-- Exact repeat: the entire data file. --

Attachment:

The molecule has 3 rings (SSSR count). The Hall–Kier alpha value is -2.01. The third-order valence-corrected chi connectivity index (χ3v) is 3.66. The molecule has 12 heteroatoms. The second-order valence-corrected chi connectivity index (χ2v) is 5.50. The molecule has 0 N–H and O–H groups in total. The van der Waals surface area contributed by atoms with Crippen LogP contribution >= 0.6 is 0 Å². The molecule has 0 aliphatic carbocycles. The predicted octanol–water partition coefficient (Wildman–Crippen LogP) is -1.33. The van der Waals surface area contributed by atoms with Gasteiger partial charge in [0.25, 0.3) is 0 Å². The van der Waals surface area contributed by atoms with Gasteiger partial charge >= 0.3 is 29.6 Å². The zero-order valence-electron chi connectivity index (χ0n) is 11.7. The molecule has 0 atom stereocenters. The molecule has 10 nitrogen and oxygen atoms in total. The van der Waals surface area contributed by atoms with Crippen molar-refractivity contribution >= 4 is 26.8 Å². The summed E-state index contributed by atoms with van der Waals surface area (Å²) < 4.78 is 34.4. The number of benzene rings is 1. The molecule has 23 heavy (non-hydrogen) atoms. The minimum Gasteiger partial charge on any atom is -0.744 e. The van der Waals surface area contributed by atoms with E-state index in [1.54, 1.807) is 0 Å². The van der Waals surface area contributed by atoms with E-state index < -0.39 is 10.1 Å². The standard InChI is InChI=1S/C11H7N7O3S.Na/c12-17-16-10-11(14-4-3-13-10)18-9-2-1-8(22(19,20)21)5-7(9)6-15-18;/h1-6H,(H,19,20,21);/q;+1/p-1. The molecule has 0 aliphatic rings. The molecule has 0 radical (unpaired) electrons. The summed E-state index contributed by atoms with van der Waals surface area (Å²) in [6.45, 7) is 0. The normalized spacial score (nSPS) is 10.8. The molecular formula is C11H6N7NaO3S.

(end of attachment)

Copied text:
The molecule has 3 rings (SSSR count). The Hall–Kier alpha value is -2.01. The third-order valence-corrected chi connectivity index (χ3v) is 3.66. The molecule has 12 heteroatoms. The second-order valence-corrected chi connectivity index (χ2v) is 5.50. The molecule has 0 N–H and O–H groups in total. The van der Waals surface area contributed by atoms with Crippen LogP contribution >= 0.6 is 0 Å². The molecule has 0 aliphatic carbocycles. The predicted octanol–water partition coefficient (Wildman–Crippen LogP) is -1.33. The van der Waals surface area contributed by atoms with Gasteiger partial charge in [0.25, 0.3) is 0 Å². The van der Waals surface area contributed by atoms with Gasteiger partial charge >= 0.3 is 29.6 Å². The zero-order valence-electron chi connectivity index (χ0n) is 11.7. The molecule has 0 atom stereocenters. The molecule has 10 nitrogen and oxygen atoms in total. The van der Waals surface area contributed by atoms with Crippen molar-refractivity contribution >= 4 is 26.8 Å². The summed E-state index contributed by atoms with van der Waals surface area (Å²) < 4.78 is 34.4. The number of benzene rings is 1. The molecule has 23 heavy (non-hydrogen) atoms. The minimum Gasteiger partial charge on any atom is -0.744 e. The van der Waals surface area contributed by atoms with E-state index in [1.54, 1.807) is 0 Å². The van der Waals surface area contributed by atoms with E-state index < -0.39 is 10.1 Å². The standard InChI is InChI=1S/C11H7N7O3S.Na/c12-17-16-10-11(14-4-3-13-10)18-9-2-1-8(22(19,20)21)5-7(9)6-15-18;/h1-6H,(H,19,20,21);/q;+1/p-1. The molecule has 0 aliphatic rings. The molecule has 0 radical (unpaired) electrons. The summed E-state index contributed by atoms with van der Waals surface area (Å²) in [6.45, 7) is 0. The normalized spacial score (nSPS) is 10.8. The molecular formula is C11H6N7NaO3S.